Sometimes one person can be missing and the whole world feels empty

~ anonymous ~

JoniBouchard.jpgWelcome to my Love Letters to Will. I am the mother of three boys; two who run and one who soars. Tragically, on the long weekend in May 2011, I lost my youngest son, Will, at the age of 12 1/2. Losing Will has changed me and life as I knew it forever. To imagine is one thing, but to have to live it is another.

In the first year, I wrote Will a daily love letter. I talked to him everyday for 12½ years and I wasn’t about to stop. I couldn’t stop. This daily ritual helped me to, quite literally, survive. I looked forward to some time each day to be with him, to talk to him, to write to him, to imagine that he was sitting with me talking like we used to.

I still write to Will, though not every day. Sometimes I sit in my comfy chair, sometimes I lay in his bed propped up against his pillows like when we used to read together before his bedtime. I’ve taken my laptop down to the river and sat on the banks, written to him while I waited in a waiting room or an office; I’ve written to him as I sat in the passenger seat on our way to Fernie, woken in the early morning before the busyness of the day to write to him, and sometimes made it the last thing I did before I climbed into my own bed. It doesn’t matter where I am or what time it is… I look forward to my quiet time with Will and to writing him a letter.

I’ll need to explain a couple of things that won’t make any sense if you have no background of my relationship with Will. First, Will had many nicknames and I often refer to him in my letters as Willy (obvious), and the WillBilly (I’m not even sure how and when that started, but we called him that often), and “Little Mr. Blue Sky” (after his favourite song, Mr. Blue Sky by ELO). Secondly, for as long as I can remember, Will and I ended each day with a tuck in and the words “love you like a bus”. I know it doesn’t make sense, but when he was little, buses were huge in his world and he believed that you could never love anyone or anything bigger than a bus. And so, this phrase evolved and we used it always. So when I end a letter with that phrase which Will and I sometimes shortened to “lulab” (love u like a bus) you’ll get what I mean.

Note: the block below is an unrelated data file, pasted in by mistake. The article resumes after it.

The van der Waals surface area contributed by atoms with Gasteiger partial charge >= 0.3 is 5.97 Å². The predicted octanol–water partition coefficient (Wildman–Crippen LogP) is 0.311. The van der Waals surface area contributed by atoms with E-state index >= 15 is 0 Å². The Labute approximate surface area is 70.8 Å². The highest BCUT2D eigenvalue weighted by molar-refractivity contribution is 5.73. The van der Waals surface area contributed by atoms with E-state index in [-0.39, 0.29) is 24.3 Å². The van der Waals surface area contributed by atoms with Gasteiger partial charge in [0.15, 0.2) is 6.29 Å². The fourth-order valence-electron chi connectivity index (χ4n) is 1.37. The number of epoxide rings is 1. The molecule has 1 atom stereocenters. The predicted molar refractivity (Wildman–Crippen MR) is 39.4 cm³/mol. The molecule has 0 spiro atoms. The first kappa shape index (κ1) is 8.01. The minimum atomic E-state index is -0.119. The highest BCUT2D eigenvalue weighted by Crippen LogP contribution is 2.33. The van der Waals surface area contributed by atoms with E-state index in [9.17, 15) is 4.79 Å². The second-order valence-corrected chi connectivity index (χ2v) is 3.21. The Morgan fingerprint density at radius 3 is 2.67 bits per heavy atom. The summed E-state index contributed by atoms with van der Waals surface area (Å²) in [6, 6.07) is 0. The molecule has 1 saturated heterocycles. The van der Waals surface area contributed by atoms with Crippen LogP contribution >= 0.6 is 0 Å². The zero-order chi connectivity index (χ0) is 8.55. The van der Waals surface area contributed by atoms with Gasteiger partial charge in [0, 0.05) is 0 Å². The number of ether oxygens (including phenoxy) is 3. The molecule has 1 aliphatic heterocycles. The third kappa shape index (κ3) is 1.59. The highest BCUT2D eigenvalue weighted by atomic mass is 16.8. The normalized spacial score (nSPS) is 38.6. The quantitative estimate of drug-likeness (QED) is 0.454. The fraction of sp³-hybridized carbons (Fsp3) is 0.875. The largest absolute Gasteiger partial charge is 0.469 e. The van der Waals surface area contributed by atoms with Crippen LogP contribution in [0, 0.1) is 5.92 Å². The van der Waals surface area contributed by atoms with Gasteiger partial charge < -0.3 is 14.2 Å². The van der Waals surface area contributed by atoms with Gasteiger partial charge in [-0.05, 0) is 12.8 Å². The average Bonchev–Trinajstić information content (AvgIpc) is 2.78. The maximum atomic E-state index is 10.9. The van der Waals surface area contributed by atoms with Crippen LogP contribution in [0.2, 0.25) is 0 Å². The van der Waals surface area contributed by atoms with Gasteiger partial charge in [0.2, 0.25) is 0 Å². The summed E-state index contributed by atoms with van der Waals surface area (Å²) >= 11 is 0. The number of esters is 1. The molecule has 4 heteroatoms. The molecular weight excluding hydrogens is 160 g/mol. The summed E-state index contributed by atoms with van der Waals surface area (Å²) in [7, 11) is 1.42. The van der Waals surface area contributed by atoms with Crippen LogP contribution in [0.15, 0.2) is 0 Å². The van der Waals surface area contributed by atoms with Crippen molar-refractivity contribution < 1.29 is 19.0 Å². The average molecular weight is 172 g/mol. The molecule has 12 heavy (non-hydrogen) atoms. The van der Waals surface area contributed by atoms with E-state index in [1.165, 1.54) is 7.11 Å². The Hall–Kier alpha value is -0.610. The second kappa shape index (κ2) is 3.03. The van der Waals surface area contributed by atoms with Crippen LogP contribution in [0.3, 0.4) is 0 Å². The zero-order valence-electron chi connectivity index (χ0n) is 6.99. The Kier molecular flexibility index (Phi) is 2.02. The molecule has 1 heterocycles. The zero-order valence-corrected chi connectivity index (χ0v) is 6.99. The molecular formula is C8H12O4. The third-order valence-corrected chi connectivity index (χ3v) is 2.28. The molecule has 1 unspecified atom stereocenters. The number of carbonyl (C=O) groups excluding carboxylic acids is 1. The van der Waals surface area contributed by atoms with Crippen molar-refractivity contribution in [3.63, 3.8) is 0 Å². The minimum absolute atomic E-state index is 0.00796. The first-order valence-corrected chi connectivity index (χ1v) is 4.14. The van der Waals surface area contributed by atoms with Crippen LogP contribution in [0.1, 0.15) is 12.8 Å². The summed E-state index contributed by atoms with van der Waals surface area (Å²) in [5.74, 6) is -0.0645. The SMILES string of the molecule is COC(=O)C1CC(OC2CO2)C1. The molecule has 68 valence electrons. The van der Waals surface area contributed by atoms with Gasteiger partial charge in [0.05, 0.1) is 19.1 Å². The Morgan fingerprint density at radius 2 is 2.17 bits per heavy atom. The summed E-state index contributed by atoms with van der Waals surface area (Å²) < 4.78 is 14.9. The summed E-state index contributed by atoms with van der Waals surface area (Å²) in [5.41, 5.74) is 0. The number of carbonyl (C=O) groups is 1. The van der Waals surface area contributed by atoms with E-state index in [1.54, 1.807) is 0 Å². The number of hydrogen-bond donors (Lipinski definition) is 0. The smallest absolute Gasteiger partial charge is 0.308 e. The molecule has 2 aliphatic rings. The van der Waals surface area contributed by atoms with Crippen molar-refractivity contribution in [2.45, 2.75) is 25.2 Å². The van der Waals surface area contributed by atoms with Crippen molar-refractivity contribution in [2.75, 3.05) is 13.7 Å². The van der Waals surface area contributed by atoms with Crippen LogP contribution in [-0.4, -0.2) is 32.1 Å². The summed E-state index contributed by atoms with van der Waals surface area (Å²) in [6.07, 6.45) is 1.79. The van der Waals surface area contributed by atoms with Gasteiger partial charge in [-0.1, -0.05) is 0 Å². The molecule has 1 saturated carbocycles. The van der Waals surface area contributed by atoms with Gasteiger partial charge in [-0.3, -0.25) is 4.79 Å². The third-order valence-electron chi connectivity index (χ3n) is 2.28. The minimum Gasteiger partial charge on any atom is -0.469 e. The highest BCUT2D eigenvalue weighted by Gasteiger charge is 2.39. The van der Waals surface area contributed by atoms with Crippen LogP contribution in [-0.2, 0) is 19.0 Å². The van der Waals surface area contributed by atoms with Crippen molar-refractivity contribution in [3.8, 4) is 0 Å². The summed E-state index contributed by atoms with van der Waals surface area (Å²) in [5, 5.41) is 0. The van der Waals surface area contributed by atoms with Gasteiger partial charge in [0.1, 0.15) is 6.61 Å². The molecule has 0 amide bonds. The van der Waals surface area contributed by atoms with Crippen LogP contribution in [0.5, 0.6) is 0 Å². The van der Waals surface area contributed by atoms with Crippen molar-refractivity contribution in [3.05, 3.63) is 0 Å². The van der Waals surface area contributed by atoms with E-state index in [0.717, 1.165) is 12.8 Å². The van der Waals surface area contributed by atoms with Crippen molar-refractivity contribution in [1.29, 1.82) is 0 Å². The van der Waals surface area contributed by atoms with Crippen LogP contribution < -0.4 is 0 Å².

If you, too,  are a mom who is living the unimaginable loss of a child I hope that through sharing my Love Letters to Will you will find comfort in knowing that you are not alone.  You  might find parallels in your own journey and are looking for a way to continue a relationship with your child, even though it is not the physical one that we on earth only know.  Thank you for allowing me to share my Will with you in this way.

To those of you who have your children I hope that my Love Letters to Will will remind you that Motherhood is a labour of love and that your children are gifts.  There are days when mothering is difficult, when we sometimes wish away the hard parts, but here is what I know for sure. Nothing will ever be as difficult as losing them.

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Sunday, October 14, 2018

 

 

 

Happy Birthday, my sweet boy,

 

This week began with a throwback to a sunny afternoon 20 years ago when I welcomed you into my arms and you officially became a member of our little family. It was and will always be one of the very best days of my life. It’s terribly sad for me to think that today you would be 20 years old and even more sad that I had only 12 birthdays to plan and celebrate with you here. You have to know, however, that we’ve never missed a year celebrating your birthday, Willy. Ribs, an angel food cake and cinnamon buns were your favourite and so we continue with the same birthday menu year after year after year.

I’ve been thinking all week about your birthday and how we were robbed of so much when you passed. A boy who never got to be 13. A boy who never got to be a teenager. A boy turned man who would now be 20. Eight birthdays where instead of lighting candles on your cake for you to make a wish and blow out we instead light a white pillar candle that sits in the middle of our dinner table. This candle lights our way so to speak and we don’t put it out until well after our dinner for you. Instead we make our own wish and I’m pretty sure that we all make the same one — a collective, “I wish you were here.”

 

Today I will put all my energy into celebrating one of my happiest of days. I will remember your welcome into the world and the 12 short, but full to the brim, years we shared.   I will remember your sticky fingers while eating your birthday ribs and I’ll smile at how you used to squish/press/roll your slice of angel food cake into a small ball of doughy goodness. I will remember how at age 10 you learned how to make the gooey-ist bread-maker cinnamon buns in our family. I will remember your smile and your laugh and how much you loved being with us. And I will remember how much we loved celebrating you and how much we miss you. We will never stop celebrating you, Will. You will always be a part of us and every October 14 will always be a special day.

 

Love you, sweet one. Bigger than a bus full of birthday ribs and angel food cake squished into a million tiny cake balls and more than a Willy batch of the best cinnamon buns in the land.

 

 

 

Momxo

willandcole

Will and his friend, Cole, who celebrated birthdays together because they were only 2 days apart.

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